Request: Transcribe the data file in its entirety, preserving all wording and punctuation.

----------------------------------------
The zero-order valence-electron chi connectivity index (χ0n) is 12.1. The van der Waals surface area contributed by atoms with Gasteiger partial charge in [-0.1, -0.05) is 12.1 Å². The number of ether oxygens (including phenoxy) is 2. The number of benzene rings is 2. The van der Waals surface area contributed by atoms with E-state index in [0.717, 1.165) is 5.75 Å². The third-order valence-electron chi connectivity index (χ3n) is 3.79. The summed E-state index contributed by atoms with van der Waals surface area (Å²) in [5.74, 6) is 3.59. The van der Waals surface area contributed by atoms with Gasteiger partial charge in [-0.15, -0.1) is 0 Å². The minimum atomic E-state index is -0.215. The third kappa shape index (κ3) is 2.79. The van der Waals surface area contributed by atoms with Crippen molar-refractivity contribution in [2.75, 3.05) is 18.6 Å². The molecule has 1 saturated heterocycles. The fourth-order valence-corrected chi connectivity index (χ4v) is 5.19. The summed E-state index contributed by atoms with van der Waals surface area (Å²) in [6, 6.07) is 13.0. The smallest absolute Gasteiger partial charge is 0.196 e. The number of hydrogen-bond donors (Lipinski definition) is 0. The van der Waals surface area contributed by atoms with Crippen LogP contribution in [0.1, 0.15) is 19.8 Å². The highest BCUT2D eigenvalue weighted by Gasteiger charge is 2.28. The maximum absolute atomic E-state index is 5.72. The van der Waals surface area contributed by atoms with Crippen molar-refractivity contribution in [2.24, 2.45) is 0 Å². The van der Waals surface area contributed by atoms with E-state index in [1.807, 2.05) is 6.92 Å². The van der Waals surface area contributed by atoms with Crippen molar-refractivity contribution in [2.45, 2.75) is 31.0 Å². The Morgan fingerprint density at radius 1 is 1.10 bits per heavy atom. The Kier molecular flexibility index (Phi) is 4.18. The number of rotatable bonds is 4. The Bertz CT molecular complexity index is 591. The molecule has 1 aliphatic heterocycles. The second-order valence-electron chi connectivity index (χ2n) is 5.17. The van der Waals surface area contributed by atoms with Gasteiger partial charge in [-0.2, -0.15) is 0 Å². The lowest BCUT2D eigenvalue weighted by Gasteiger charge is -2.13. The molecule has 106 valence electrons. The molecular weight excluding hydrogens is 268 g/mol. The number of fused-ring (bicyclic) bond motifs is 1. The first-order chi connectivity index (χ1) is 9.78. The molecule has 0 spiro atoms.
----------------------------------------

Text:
The zero-order valence-electron chi connectivity index (χ0n) is 12.1. The van der Waals surface area contributed by atoms with Gasteiger partial charge in [-0.1, -0.05) is 12.1 Å². The number of ether oxygens (including phenoxy) is 2. The number of benzene rings is 2. The van der Waals surface area contributed by atoms with E-state index in [0.717, 1.165) is 5.75 Å². The third-order valence-electron chi connectivity index (χ3n) is 3.79. The summed E-state index contributed by atoms with van der Waals surface area (Å²) in [5.74, 6) is 3.59. The van der Waals surface area contributed by atoms with Gasteiger partial charge in [-0.15, -0.1) is 0 Å². The minimum atomic E-state index is -0.215. The third kappa shape index (κ3) is 2.79. The van der Waals surface area contributed by atoms with Crippen molar-refractivity contribution in [2.75, 3.05) is 18.6 Å². The molecule has 1 saturated heterocycles. The fourth-order valence-corrected chi connectivity index (χ4v) is 5.19. The summed E-state index contributed by atoms with van der Waals surface area (Å²) in [6, 6.07) is 13.0. The smallest absolute Gasteiger partial charge is 0.196 e. The number of hydrogen-bond donors (Lipinski definition) is 0. The van der Waals surface area contributed by atoms with Crippen LogP contribution in [0.1, 0.15) is 19.8 Å². The highest BCUT2D eigenvalue weighted by Gasteiger charge is 2.28. The maximum absolute atomic E-state index is 5.72. The van der Waals surface area contributed by atoms with Crippen molar-refractivity contribution in [2.24, 2.45) is 0 Å². The van der Waals surface area contributed by atoms with E-state index in [1.807, 2.05) is 6.92 Å². The van der Waals surface area contributed by atoms with Crippen molar-refractivity contribution in [2.45, 2.75) is 31.0 Å². The Morgan fingerprint density at radius 1 is 1.10 bits per heavy atom. The Kier molecular flexibility index (Phi) is 4.18. The number of rotatable bonds is 4. The Bertz CT molecular complexity index is 591. The molecule has 1 aliphatic heterocycles. The second-order valence-electron chi connectivity index (χ2n) is 5.17. The van der Waals surface area contributed by atoms with Gasteiger partial charge in [-0.2, -0.15) is 0 Å². The lowest BCUT2D eigenvalue weighted by Gasteiger charge is -2.13. The molecule has 106 valence electrons. The molecular weight excluding hydrogens is 268 g/mol. The number of fused-ring (bicyclic) bond motifs is 1. The first-order chi connectivity index (χ1) is 9.78. The molecule has 0 spiro atoms.